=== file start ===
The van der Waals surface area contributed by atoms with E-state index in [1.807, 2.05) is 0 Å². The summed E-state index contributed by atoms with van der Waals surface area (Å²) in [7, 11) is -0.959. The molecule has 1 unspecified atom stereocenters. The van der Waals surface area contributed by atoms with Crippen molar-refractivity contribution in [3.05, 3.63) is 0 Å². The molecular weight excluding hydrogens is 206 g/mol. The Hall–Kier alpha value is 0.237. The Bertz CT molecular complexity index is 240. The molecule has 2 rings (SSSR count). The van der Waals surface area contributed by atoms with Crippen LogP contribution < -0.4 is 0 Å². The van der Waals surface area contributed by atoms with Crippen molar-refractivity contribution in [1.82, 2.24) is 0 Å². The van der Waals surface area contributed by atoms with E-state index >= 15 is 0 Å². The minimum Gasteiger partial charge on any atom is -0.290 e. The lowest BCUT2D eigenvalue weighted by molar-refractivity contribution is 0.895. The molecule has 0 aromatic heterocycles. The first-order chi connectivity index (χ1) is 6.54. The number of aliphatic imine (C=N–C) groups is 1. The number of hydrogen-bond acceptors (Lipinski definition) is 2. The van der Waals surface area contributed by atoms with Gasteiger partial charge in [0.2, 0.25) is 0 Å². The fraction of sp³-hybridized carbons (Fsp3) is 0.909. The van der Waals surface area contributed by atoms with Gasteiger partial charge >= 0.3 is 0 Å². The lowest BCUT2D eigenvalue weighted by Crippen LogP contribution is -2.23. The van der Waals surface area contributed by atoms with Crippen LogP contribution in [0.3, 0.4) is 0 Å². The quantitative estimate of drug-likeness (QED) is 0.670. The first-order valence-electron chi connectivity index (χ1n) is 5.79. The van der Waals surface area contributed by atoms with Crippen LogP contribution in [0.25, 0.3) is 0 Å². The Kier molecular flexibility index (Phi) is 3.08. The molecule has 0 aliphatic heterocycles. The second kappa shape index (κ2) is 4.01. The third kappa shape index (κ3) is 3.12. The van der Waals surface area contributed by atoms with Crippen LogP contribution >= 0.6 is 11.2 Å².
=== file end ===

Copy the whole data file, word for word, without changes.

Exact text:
The van der Waals surface area contributed by atoms with E-state index in [1.807, 2.05) is 0 Å². The summed E-state index contributed by atoms with van der Waals surface area (Å²) in [7, 11) is -0.959. The molecule has 1 unspecified atom stereocenters. The van der Waals surface area contributed by atoms with Crippen molar-refractivity contribution in [3.05, 3.63) is 0 Å². The molecular weight excluding hydrogens is 206 g/mol. The Hall–Kier alpha value is 0.237. The Bertz CT molecular complexity index is 240. The molecule has 2 rings (SSSR count). The van der Waals surface area contributed by atoms with Crippen LogP contribution < -0.4 is 0 Å². The van der Waals surface area contributed by atoms with Crippen molar-refractivity contribution in [1.82, 2.24) is 0 Å². The van der Waals surface area contributed by atoms with E-state index >= 15 is 0 Å². The minimum Gasteiger partial charge on any atom is -0.290 e. The lowest BCUT2D eigenvalue weighted by molar-refractivity contribution is 0.895. The molecule has 0 aromatic heterocycles. The first-order chi connectivity index (χ1) is 6.54. The number of aliphatic imine (C=N–C) groups is 1. The number of hydrogen-bond acceptors (Lipinski definition) is 2. The van der Waals surface area contributed by atoms with Gasteiger partial charge in [0.2, 0.25) is 0 Å². The fraction of sp³-hybridized carbons (Fsp3) is 0.909. The van der Waals surface area contributed by atoms with Gasteiger partial charge >= 0.3 is 0 Å². The lowest BCUT2D eigenvalue weighted by Crippen LogP contribution is -2.23. The van der Waals surface area contributed by atoms with Crippen LogP contribution in [0.3, 0.4) is 0 Å². The quantitative estimate of drug-likeness (QED) is 0.670. The first-order valence-electron chi connectivity index (χ1n) is 5.79. The van der Waals surface area contributed by atoms with Crippen LogP contribution in [0.25, 0.3) is 0 Å². The Kier molecular flexibility index (Phi) is 3.08. The molecule has 0 aliphatic heterocycles. The second kappa shape index (κ2) is 4.01. The third kappa shape index (κ3) is 3.12. The van der Waals surface area contributed by atoms with Crippen LogP contribution >= 0.6 is 11.2 Å².